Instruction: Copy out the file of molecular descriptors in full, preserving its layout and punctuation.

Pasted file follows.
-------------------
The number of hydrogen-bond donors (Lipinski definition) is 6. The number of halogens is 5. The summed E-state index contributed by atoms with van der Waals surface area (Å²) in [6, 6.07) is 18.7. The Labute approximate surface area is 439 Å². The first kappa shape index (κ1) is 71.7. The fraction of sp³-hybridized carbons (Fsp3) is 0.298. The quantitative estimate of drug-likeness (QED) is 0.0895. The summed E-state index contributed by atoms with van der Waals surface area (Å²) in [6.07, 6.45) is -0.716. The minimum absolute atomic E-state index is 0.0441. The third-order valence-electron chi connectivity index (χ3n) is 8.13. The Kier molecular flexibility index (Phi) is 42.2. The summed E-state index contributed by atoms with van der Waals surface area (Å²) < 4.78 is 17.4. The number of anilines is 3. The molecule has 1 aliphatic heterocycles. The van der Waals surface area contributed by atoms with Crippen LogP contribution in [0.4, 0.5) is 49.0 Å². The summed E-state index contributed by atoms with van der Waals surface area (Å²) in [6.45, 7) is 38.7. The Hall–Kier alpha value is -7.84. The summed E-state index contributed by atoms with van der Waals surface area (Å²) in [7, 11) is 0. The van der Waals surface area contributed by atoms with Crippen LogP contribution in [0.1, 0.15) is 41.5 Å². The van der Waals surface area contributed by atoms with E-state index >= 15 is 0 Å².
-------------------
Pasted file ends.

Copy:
The number of hydrogen-bond donors (Lipinski definition) is 6. The number of halogens is 5. The summed E-state index contributed by atoms with van der Waals surface area (Å²) in [6, 6.07) is 18.7. The Labute approximate surface area is 439 Å². The first kappa shape index (κ1) is 71.7. The fraction of sp³-hybridized carbons (Fsp3) is 0.298. The quantitative estimate of drug-likeness (QED) is 0.0895. The summed E-state index contributed by atoms with van der Waals surface area (Å²) in [6.07, 6.45) is -0.716. The minimum absolute atomic E-state index is 0.0441. The third-order valence-electron chi connectivity index (χ3n) is 8.13. The Kier molecular flexibility index (Phi) is 42.2. The summed E-state index contributed by atoms with van der Waals surface area (Å²) < 4.78 is 17.4. The number of anilines is 3. The molecule has 1 aliphatic heterocycles. The van der Waals surface area contributed by atoms with Crippen LogP contribution in [0.4, 0.5) is 49.0 Å². The summed E-state index contributed by atoms with van der Waals surface area (Å²) in [6.45, 7) is 38.7. The Hall–Kier alpha value is -7.84. The summed E-state index contributed by atoms with van der Waals surface area (Å²) in [7, 11) is 0. The van der Waals surface area contributed by atoms with Crippen LogP contribution in [0.1, 0.15) is 41.5 Å². The van der Waals surface area contributed by atoms with E-state index >= 15 is 0 Å².